Her younger sister (Patient 2), who was asymptomatic at the time of the older child’s diagnosis, was found on screening to have inherited the same variants in UNC13D. Her NK cell cytotoxicity was approximately 20% of control (Figure 1B), suggesting that Patient 1 might also have had measurable (but reduced) NK function when well. In support of this notion, while there was a substantial difference in the number of degranulating NK cells between the siblings, the extent of degranulation of individual cells was almost indistinguishable, consistent with their identical UNC13D genotype (Figure 1B, histogram). Patient 2 was planned for preventative stem cell transplant from a third unaffected HLA-matched sibling donor (MSD), who carries only the c.[2753 C>A] variant of UNC13D. Because of concerns that cells from a heterozygote donor might complicate partial donor chimerism posttransplant (e.g., if the mutation was dominant negative), we tested her NK cell function and found only minor reduction in activity that was consistent with her genotype (Figure 2, see “Donor”) and with an earlier report on carriers of pathogenic FHL-causing mutations (10). However, prior to the transplant taking place, Patient 2 presented aged 9 with severe EBV-driven infectious mononucleosis, complicated by massive tonsillar hypertrophy requiring intubation for airway protection. Similar to Patient 1, the cytotoxic activity of her NK cells was severely reduced, but it recovered in the presence of IL2 (Figure 2); at the same time, NK cell degranulation remained marginal under both conditions. Previously, it was shown that IL2 partly restored the function of NK cells in patients with hypomorphic perforin mutations (11). Patient 2 was treated with a combination of high dose corticosteroids, anti-CD20 therapy with rituximab and cyclosporine, and did not develop HLH. At the time of writing, she is 45 days post-RIC BMT from her MSD and is 100% donor engrafted.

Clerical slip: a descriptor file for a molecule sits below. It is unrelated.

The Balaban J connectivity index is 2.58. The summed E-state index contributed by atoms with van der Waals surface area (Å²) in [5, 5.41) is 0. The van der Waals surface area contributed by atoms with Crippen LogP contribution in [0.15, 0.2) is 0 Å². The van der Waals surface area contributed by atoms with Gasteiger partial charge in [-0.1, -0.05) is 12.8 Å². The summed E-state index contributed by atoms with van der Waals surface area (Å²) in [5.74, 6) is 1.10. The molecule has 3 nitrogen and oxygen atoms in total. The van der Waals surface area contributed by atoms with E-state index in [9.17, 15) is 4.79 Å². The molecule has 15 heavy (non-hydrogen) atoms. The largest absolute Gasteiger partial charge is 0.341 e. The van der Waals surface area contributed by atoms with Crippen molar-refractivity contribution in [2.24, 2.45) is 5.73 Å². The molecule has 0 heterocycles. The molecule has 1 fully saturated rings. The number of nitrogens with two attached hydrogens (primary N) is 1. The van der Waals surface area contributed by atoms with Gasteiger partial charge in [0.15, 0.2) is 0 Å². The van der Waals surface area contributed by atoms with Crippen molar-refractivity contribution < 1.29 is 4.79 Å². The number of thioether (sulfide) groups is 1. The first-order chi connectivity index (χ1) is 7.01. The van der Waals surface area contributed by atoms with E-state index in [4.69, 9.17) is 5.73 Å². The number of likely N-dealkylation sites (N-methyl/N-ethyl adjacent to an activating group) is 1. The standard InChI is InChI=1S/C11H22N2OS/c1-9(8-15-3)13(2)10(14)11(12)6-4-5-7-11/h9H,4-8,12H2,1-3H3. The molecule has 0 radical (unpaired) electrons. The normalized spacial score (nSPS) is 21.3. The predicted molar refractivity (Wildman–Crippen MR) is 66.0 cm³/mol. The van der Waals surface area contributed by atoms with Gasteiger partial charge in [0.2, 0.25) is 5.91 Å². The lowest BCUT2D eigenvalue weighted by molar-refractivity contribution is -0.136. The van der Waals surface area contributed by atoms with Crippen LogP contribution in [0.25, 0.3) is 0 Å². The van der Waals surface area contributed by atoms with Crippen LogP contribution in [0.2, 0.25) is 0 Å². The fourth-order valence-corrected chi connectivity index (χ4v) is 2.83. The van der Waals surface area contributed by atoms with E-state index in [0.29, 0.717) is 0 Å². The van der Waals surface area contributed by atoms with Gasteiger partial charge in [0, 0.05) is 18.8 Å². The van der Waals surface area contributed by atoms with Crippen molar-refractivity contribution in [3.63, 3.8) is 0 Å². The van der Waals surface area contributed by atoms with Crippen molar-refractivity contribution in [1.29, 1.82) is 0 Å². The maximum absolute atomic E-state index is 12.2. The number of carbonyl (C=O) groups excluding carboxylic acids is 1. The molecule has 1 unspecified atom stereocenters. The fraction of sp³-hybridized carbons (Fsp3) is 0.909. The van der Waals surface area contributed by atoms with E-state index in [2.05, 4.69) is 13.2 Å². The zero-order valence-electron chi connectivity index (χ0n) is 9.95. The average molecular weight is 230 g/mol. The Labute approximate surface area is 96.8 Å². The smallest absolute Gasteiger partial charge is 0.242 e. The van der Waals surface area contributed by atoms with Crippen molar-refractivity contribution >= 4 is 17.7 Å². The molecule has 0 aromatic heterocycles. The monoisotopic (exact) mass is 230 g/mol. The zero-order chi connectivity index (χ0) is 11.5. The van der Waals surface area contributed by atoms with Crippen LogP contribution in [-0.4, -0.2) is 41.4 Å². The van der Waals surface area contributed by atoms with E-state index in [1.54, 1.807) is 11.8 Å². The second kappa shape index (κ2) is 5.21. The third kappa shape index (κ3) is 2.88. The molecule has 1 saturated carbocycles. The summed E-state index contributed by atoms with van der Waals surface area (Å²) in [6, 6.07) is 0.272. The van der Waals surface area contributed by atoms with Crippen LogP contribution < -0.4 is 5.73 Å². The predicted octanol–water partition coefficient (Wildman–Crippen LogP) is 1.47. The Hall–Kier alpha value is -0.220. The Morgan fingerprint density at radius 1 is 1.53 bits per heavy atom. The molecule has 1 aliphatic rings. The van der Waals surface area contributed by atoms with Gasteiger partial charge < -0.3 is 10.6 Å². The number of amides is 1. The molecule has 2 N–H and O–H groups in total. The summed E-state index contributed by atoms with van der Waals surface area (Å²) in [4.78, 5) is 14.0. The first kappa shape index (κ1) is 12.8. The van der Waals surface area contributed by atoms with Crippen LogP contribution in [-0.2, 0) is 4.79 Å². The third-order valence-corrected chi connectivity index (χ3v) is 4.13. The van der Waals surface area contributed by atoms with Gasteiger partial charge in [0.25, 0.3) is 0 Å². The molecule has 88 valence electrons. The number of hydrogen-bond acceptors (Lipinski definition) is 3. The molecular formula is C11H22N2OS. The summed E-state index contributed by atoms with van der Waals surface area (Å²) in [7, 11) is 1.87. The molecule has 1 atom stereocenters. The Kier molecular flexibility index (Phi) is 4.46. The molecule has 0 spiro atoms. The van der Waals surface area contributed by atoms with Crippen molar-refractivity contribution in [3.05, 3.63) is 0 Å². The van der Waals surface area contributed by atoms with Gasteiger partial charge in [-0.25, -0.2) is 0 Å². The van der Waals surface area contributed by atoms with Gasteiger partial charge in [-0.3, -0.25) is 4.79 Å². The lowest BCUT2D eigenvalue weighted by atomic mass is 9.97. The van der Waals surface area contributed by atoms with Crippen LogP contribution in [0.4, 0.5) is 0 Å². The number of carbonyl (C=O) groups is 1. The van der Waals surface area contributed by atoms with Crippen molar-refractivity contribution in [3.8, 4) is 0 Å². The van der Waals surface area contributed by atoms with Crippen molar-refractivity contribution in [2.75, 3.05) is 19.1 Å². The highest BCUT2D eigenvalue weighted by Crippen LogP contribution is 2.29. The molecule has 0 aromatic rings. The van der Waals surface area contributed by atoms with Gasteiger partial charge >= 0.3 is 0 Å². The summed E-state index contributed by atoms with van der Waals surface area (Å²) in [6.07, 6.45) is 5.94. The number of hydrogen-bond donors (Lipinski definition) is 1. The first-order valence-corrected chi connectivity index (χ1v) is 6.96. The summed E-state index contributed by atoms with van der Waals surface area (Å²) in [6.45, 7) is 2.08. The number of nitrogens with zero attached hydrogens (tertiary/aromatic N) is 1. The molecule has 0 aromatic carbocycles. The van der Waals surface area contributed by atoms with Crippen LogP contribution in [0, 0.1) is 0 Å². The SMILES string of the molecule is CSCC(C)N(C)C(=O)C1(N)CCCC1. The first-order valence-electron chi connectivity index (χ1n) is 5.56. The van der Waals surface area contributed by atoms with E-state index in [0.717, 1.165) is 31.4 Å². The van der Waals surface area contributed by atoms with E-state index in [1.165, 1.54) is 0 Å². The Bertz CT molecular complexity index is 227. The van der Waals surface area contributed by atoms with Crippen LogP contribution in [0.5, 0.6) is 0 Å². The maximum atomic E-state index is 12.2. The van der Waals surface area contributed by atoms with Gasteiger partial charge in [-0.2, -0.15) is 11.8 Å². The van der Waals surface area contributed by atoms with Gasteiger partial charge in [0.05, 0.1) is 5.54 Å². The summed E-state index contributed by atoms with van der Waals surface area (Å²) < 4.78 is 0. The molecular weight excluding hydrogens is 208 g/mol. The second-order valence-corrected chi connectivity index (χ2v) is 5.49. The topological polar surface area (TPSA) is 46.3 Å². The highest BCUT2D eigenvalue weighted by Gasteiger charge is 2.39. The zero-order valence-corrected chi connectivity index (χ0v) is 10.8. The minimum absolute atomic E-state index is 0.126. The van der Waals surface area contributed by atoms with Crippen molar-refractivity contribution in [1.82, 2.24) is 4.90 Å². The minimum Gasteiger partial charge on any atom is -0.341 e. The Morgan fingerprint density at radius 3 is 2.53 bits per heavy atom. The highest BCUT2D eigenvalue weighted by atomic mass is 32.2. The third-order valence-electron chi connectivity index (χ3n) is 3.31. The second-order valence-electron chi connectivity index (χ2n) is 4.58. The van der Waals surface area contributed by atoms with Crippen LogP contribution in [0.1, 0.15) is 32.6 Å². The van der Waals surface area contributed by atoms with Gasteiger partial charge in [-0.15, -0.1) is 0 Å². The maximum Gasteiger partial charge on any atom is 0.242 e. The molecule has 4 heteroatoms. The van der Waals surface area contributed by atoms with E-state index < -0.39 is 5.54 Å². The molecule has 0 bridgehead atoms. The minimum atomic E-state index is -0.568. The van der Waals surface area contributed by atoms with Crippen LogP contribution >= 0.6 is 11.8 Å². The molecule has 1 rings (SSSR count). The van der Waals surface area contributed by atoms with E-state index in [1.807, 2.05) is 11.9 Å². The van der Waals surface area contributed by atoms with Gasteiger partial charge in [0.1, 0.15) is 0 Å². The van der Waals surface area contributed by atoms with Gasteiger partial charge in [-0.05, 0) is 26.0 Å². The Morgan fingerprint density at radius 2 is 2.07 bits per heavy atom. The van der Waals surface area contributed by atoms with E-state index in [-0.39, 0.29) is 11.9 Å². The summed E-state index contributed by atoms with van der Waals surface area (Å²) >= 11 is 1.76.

By examining genotype–phenotype relationships of FHL-causing mutations, it is now clear that some patients do not meet the criteria for FHL at disease onset and often present with atypical immune dysregulation, or HLH much later than was previously considered likely (4, 12, 13). Localized or organ-specific inflammation, particularly affecting the CNS, is increasingly being reported as an initial presentation of FHL (3, 14–16), as are vasculitis (15, 17, 18), granulomatous pneumonitis (19, 20), and arthritis (17, 21). The index case discussed here had previously unreported presentations of FHL-causing gene deficiency, namely: severe growth arrest and delayed puberty, beginning at the age of 11, followed by raised ICP secondary to presumed inflammatory arachnoiditis 2 years later. All the symptoms were completely reversed following transplantation, with compensatory growth spurt being particularly remarkable. The fact that the sisters presented at the same age is also noteworthy, with some other reports suggesting consistency in the age of presentation (1), while others report members of the same family with bi-allelic FHL gene mutations presenting with variable phenotypes and distinct primary symptoms (11, 12). The latter suggests a role for additional genetic modifiers or, potentially, environmental factors.